Cyber-Physical Systems (CPSs) are cross-domain, multi-model, advance information systems that play a significant role in many large-scale infrastructure sectors of smart cities public services such as traffic control, smart transportation control, and environmental and noise monitoring systems. Such systems, typically, involve a substantial number of sensor nodes and other devices that stream and exchange data in real-time and usually are deployed in uncontrolled, broad environments.
Thus, unexpected measurements may occur due to several internal and external factors, including noise, communication errors, and hardware failures, which may compromise these systems quality of data and raise serious concerns related to safety, reliability, performance, and security. In all cases, these unexpected measurements need to be carefully interpreted and managed based on domain knowledge and computational models.
Therefore, in this research, data quality challenges were investigated, and a comprehensive, proof of concept, data quality management system was developed to tackle unaddressed data quality challenges in large-scale CPSs. The data quality management system was designed to address data quality challenges associated with detecting: sensor nodes measurement errors, sensor nodes hardware failures, and mismatches in sensor nodes spatial and temporal contextual attributes. Detecting sensor nodes measurement errors associated with the primary data quality dimensions of accuracy, timeliness, completeness, and consistency in large-scale CPSs were investigated using predictive and anomaly analysis models via utilising statistical and machine-learning techniques. Time-series clustering techniques were investigated as a feasible mean for detecting long-segmental outliers as an indicator of sensor nodes’ continuous halting and incipient hardware failures. Furthermore, the quality of the spatial and temporal contextual attributes of sensor nodes observations was investigated using timestamp analysis techniques.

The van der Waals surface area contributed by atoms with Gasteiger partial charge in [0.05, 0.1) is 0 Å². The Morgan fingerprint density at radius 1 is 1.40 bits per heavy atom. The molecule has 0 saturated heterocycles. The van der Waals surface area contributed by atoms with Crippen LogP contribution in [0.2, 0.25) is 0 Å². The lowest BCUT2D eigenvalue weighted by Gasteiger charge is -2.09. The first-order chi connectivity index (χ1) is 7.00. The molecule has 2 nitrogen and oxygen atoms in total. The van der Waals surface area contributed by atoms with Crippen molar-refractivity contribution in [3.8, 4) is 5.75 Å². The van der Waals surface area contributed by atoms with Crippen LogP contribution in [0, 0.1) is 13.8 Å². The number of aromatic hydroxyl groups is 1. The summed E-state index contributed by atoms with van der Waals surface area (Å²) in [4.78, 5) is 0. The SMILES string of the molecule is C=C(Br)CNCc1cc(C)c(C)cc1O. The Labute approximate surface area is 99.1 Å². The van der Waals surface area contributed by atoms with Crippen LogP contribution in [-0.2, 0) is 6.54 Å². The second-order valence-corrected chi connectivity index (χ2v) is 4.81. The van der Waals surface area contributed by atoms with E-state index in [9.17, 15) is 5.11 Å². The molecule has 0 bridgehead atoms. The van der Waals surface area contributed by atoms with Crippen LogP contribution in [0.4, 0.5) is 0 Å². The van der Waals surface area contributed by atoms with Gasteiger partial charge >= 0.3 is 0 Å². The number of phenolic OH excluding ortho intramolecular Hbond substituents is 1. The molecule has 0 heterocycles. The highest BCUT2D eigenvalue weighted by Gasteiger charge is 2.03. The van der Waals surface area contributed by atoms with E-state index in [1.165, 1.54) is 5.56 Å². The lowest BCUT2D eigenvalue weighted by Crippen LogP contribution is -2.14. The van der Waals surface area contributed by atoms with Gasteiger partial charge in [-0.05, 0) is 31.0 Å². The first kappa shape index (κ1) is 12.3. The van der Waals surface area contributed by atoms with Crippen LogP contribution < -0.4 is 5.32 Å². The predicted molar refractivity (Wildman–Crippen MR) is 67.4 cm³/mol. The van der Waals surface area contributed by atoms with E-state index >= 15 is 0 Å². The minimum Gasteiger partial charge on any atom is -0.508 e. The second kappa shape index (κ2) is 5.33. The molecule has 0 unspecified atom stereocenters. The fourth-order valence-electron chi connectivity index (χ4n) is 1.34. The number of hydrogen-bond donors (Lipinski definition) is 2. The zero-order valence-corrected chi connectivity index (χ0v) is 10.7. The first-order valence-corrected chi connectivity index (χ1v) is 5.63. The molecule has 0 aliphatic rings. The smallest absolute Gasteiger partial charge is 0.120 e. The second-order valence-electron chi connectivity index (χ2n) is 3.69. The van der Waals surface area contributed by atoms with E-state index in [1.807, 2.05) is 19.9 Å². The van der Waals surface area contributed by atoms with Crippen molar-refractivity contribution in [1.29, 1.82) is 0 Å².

The different components of the data quality management system were tested and calibrated using benchmark time-series collected from a high-quality, temperature sensor network deployed at the University of East London. Furthermore, the effectiveness of the proposed data quality management system was evaluated using a real-world, large-scale environmental monitoring network consisting of more than 200 temperature sensor nodes distributed around London.
The data quality management system achieved high accuracy detection rate using LSTM predictive analysis technique and anomaly detection associated with DBSCAN. It successfully identified timeliness and completeness errors in sensor nodes’ measurements using periodicity analysis combined with a rule engine. It achieved up to 100% accuracy in detecting potentially failed sensor nodes using the characteristic-based time-series clustering technique when applied to two days or longer time-series window. Timestamp analysis was adopted effectively for evaluating the quality of temporal and spatial contextual attributes of sensor nodes observations, but only within CPS applications in which using gateway modules is possible.